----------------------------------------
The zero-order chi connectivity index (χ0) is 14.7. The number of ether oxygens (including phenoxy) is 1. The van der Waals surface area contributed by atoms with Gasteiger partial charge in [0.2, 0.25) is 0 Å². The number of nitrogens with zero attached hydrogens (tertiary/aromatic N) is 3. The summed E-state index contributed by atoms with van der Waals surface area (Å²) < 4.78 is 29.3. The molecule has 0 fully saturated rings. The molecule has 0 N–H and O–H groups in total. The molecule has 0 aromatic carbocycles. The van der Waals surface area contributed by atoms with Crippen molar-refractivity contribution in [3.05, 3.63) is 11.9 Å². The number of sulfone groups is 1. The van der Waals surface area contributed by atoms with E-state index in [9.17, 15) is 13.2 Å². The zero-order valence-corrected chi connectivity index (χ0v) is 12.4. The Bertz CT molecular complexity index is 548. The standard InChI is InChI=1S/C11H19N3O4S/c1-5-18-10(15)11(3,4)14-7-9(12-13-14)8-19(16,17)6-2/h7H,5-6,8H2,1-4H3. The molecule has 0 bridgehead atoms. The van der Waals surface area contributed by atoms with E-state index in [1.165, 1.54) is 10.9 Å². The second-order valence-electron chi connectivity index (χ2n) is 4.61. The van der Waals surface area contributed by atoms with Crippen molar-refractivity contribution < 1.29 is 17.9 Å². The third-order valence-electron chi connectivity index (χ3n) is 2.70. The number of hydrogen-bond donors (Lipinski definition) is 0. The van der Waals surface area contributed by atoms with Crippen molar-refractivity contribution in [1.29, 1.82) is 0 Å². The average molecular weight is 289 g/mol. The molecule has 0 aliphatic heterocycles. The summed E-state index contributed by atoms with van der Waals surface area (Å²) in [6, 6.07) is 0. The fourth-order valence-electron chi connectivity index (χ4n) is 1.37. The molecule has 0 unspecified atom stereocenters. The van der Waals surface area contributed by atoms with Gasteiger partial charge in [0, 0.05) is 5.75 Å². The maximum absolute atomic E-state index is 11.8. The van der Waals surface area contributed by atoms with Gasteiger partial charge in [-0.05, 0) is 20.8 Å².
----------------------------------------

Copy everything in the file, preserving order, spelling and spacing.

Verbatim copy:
The zero-order chi connectivity index (χ0) is 14.7. The number of ether oxygens (including phenoxy) is 1. The van der Waals surface area contributed by atoms with Gasteiger partial charge in [0.2, 0.25) is 0 Å². The number of nitrogens with zero attached hydrogens (tertiary/aromatic N) is 3. The summed E-state index contributed by atoms with van der Waals surface area (Å²) < 4.78 is 29.3. The molecule has 0 fully saturated rings. The molecule has 0 N–H and O–H groups in total. The molecule has 0 aromatic carbocycles. The van der Waals surface area contributed by atoms with Crippen molar-refractivity contribution in [3.05, 3.63) is 11.9 Å². The number of sulfone groups is 1. The van der Waals surface area contributed by atoms with E-state index in [9.17, 15) is 13.2 Å². The zero-order valence-corrected chi connectivity index (χ0v) is 12.4. The Bertz CT molecular complexity index is 548. The standard InChI is InChI=1S/C11H19N3O4S/c1-5-18-10(15)11(3,4)14-7-9(12-13-14)8-19(16,17)6-2/h7H,5-6,8H2,1-4H3. The molecule has 0 bridgehead atoms. The van der Waals surface area contributed by atoms with E-state index in [1.165, 1.54) is 10.9 Å². The second-order valence-electron chi connectivity index (χ2n) is 4.61. The van der Waals surface area contributed by atoms with Crippen molar-refractivity contribution < 1.29 is 17.9 Å². The third-order valence-electron chi connectivity index (χ3n) is 2.70. The number of hydrogen-bond donors (Lipinski definition) is 0. The van der Waals surface area contributed by atoms with Crippen molar-refractivity contribution in [1.29, 1.82) is 0 Å². The average molecular weight is 289 g/mol. The molecule has 0 aliphatic heterocycles. The summed E-state index contributed by atoms with van der Waals surface area (Å²) in [6, 6.07) is 0. The fourth-order valence-electron chi connectivity index (χ4n) is 1.37. The molecule has 0 unspecified atom stereocenters. The van der Waals surface area contributed by atoms with Gasteiger partial charge in [0, 0.05) is 5.75 Å². The maximum absolute atomic E-state index is 11.8. The van der Waals surface area contributed by atoms with Gasteiger partial charge in [-0.05, 0) is 20.8 Å².